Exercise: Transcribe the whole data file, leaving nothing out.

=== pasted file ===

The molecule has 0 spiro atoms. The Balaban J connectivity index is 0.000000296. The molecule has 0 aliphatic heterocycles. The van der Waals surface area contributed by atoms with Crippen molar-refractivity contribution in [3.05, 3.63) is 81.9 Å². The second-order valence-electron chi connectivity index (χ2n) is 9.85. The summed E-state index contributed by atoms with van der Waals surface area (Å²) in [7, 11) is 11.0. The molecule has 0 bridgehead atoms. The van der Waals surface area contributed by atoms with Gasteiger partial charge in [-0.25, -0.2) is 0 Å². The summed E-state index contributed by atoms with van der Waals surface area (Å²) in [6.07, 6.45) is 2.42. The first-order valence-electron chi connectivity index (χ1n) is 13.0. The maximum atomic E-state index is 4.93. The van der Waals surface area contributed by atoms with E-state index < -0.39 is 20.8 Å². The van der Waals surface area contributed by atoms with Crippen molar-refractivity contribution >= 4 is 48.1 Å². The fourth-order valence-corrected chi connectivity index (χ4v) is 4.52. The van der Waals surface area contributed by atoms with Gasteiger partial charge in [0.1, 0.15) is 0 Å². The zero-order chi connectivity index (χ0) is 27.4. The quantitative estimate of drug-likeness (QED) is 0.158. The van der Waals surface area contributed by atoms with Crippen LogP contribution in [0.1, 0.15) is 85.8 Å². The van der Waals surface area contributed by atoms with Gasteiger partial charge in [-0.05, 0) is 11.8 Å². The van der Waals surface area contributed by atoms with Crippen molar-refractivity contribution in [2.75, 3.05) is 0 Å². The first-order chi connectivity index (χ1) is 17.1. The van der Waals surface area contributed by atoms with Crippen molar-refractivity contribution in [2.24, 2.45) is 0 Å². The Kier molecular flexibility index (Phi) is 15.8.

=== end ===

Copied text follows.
The molecule has 0 spiro atoms. The Balaban J connectivity index is 0.000000296. The molecule has 0 aliphatic heterocycles. The van der Waals surface area contributed by atoms with Crippen molar-refractivity contribution in [3.05, 3.63) is 81.9 Å². The second-order valence-electron chi connectivity index (χ2n) is 9.85. The summed E-state index contributed by atoms with van der Waals surface area (Å²) in [7, 11) is 11.0. The molecule has 0 bridgehead atoms. The van der Waals surface area contributed by atoms with Gasteiger partial charge in [-0.25, -0.2) is 0 Å². The summed E-state index contributed by atoms with van der Waals surface area (Å²) in [6.07, 6.45) is 2.42. The first-order valence-electron chi connectivity index (χ1n) is 13.0. The maximum atomic E-state index is 4.93. The van der Waals surface area contributed by atoms with E-state index < -0.39 is 20.8 Å². The van der Waals surface area contributed by atoms with Crippen molar-refractivity contribution >= 4 is 48.1 Å². The fourth-order valence-corrected chi connectivity index (χ4v) is 4.52. The van der Waals surface area contributed by atoms with Gasteiger partial charge in [0.1, 0.15) is 0 Å². The zero-order chi connectivity index (χ0) is 27.4. The quantitative estimate of drug-likeness (QED) is 0.158. The van der Waals surface area contributed by atoms with Crippen LogP contribution in [0.1, 0.15) is 85.8 Å². The van der Waals surface area contributed by atoms with Gasteiger partial charge in [-0.05, 0) is 11.8 Å². The van der Waals surface area contributed by atoms with Crippen molar-refractivity contribution in [2.75, 3.05) is 0 Å². The first-order chi connectivity index (χ1) is 17.1. The van der Waals surface area contributed by atoms with Crippen molar-refractivity contribution in [2.24, 2.45) is 0 Å². The Kier molecular flexibility index (Phi) is 15.8.